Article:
• Arabie
  • ArabieOrientalsPerfume ReviewSerge Lutens


Even the faintest whiff of Arabie sends me to places I haven’t visited since I was a little girl of 3 or 4 years old, back to the Muslim quarter in ancient Jerusalem. My parents used to take me there almost every Saturday. Arabie smells just like the Muslim market over 26 years ago - spices such as saffron, coriender, cardamon, cinnamon... Sweet confections (Rahat Loukum) and the famous refreshing scents of Tamarhindi drink that were sold by merchants carrying a copper barrel on their back (with little taps, the glasses they had were actually made of glass, so they will wait for you to finish the drink before continuing their merchant-trail). Scents of straw mats, Persian carpets, handmade mattresses, copper lamps, ropes... All somewhat dusty and desert smelling, enclosed between tall ancient stone wall, and cool underneath the arches, protected from the heat of sun and human temprament alike... The abundant tactile and sensual distractions will confuse the warrior and soothe the poliltician… Tangy green almonds with salt sold at the exit by young boys sitting on rolls of rubber tubes…As well as the famous long oval sesame-drizzled fluffy bagels with Za’atar (a herb mixture based on wild hyssop and thyme). Those bagels and the cliché olive-tree camels and a few blue glassblown vessels at the Jaffa Gate only scrape the surface of these memories...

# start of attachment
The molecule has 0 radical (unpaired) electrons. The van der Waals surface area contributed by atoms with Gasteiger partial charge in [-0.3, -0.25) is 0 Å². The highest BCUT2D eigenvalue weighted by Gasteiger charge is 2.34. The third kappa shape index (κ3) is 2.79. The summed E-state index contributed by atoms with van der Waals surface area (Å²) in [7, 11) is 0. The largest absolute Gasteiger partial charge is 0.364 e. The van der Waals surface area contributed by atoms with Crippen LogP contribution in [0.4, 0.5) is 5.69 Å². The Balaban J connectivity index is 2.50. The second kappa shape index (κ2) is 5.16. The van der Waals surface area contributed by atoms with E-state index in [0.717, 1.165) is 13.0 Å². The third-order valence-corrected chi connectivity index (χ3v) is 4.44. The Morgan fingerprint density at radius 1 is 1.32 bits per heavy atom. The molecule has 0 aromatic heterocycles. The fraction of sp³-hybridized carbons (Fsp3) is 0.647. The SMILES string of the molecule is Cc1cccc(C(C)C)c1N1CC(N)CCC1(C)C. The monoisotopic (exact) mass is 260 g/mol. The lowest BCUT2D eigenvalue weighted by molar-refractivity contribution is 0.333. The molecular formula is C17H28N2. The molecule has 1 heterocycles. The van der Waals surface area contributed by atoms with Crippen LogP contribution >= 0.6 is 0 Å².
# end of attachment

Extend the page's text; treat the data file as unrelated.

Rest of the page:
• ArabieOrientalsPerfume ReviewSerge Lutens
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